There are special risks associated with an investment in real estate, including credit risk, interest rate fluctuations and the impact of varied economic conditions. Distributions from REIT investments are taxed at the owner’s tax bracket.
The prices of small company and mid cap stocks are generally more volatile than large company stocks. They often involve higher risks because smaller companies may lack the management expertise, financial resources, product diversification and competitive strengths to endure adverse economic conditions.
Investing in commodities is not suitable for all investors. Exposure to the commodities markets may subject an investment to greater share price volatility than an investment in traditional equity or debt securities. Investments in commodities may be affected by changes in overall market movements, commodity index volatility, changes in interest rates or factors affecting a particular industry or commodity.
Products that invest in commodities may employ more complex strategies which may expose investors to additional risks.
Investing in fixed income securities involves certain risks such as market risk if sold prior to maturity and credit risk especially if investing in high yield bonds, which have lower ratings and are subject to greater volatility. All fixed income investments may be worth less than original cost upon redemption or maturity. Bond Prices fluctuate inversely to changes in interest rates. Therefore, a general rise in interest rates can result in the decline of the value of your investment.
MSCI- EAFE: The Morgan Stanley Capital International Europe, Australasia and Far East Index, a free float-adjusted market capitalization index that is designed to measure developed-market equity performance, excluding the United States and Canada.
MSCI-Emerging Markets: The Morgan Stanley Capital International Emerging Market Index, is a free float-adjusted market capitalization index that is designed to measure the performance of global emerging markets of about 25 emerging economies.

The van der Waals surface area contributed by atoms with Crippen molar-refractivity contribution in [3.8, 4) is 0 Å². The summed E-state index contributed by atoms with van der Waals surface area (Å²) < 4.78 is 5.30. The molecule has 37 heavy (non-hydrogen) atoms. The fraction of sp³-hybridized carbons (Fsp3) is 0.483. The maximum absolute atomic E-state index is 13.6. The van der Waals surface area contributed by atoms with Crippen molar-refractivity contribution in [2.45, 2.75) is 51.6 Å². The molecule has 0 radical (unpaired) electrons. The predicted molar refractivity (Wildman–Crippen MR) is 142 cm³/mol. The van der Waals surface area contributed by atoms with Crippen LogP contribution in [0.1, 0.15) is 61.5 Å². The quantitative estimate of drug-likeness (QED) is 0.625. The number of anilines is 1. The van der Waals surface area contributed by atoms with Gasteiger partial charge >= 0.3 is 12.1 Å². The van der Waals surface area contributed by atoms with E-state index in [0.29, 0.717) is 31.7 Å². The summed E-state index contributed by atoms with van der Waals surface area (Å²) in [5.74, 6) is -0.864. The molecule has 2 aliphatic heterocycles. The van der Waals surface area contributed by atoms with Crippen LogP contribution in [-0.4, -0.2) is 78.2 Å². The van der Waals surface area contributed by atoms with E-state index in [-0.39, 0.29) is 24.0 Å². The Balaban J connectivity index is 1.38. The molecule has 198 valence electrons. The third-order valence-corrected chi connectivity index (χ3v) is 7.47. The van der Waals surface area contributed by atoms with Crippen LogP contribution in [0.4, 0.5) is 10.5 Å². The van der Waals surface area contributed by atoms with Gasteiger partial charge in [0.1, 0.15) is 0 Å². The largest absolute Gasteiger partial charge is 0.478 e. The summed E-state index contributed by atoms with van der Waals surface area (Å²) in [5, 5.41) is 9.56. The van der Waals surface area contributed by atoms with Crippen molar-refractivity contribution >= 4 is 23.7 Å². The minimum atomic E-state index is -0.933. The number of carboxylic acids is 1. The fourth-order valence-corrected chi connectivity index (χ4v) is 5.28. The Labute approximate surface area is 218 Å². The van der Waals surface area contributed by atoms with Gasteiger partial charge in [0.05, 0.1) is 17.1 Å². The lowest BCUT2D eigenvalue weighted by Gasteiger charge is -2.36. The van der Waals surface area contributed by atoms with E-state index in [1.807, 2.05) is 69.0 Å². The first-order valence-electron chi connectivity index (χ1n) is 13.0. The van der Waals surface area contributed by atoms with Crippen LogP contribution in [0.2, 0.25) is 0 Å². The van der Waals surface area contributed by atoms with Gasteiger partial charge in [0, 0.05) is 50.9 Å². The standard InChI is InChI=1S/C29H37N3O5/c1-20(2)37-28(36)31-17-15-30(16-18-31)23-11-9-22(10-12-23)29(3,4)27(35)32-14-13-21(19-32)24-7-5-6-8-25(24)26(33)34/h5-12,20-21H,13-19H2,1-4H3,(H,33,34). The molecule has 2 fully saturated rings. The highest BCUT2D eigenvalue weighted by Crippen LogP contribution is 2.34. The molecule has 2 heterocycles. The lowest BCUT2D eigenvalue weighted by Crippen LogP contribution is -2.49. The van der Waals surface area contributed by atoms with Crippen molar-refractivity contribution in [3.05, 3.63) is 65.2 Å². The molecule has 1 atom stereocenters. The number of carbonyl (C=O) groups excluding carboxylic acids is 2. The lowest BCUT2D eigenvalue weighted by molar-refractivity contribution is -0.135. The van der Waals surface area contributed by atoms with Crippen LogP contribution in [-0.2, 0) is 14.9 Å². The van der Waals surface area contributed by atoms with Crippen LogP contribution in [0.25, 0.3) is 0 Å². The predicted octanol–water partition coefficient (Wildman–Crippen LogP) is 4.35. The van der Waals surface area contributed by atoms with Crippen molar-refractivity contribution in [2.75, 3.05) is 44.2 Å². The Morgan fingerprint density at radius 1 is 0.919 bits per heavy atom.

Russell 3000: The Russell 3000 measures the performance of the 3000 largest US companies based on total market capitalization and represents about 98% of the investible US Equity market.
ML BOFA US Corp Mstr [Merill Lynch US Corporate Master]: The Merrill Lynch Corporate Master Market Index is a statistical composite tracking the performance of the entire US corporate bond market over time.
ML Muni Master [Merill Lynch US Corporate Master]: The Merrill Lynch Municipal Bond Master Index is a broad measure of the municipal fixed income market.
Investors cannot directly purchase any index.
LIBOR, London Interbank Offered Rate, is the rate of interest at which banks offer to lend money to one another in the wholesale money markets in London.
The Dow Jones Industrial Average is an unweighted index of 30 “blue-chip” industrial U.S. stocks.
The S&P Midcap 400 Index is a capitalization-weighted index measuring the performance of the mid-range sector of the U.S. stock market, and represents approximately 7% of the total market value of U.S. equities. Companies in the Index fall between S&P 500 Index and the S&P SmallCap 600 Index in size: between $1-4 billion.
DJ Equity REIT Index represents all publicly traded real estate investment trusts in the Dow Jones U.S. stock universe classified as Equity REITs according to the S&P Dow Jones Indices REIT Industry Classification Hierarchy. These companies are REITs that primarily own and operate income-producing real estate.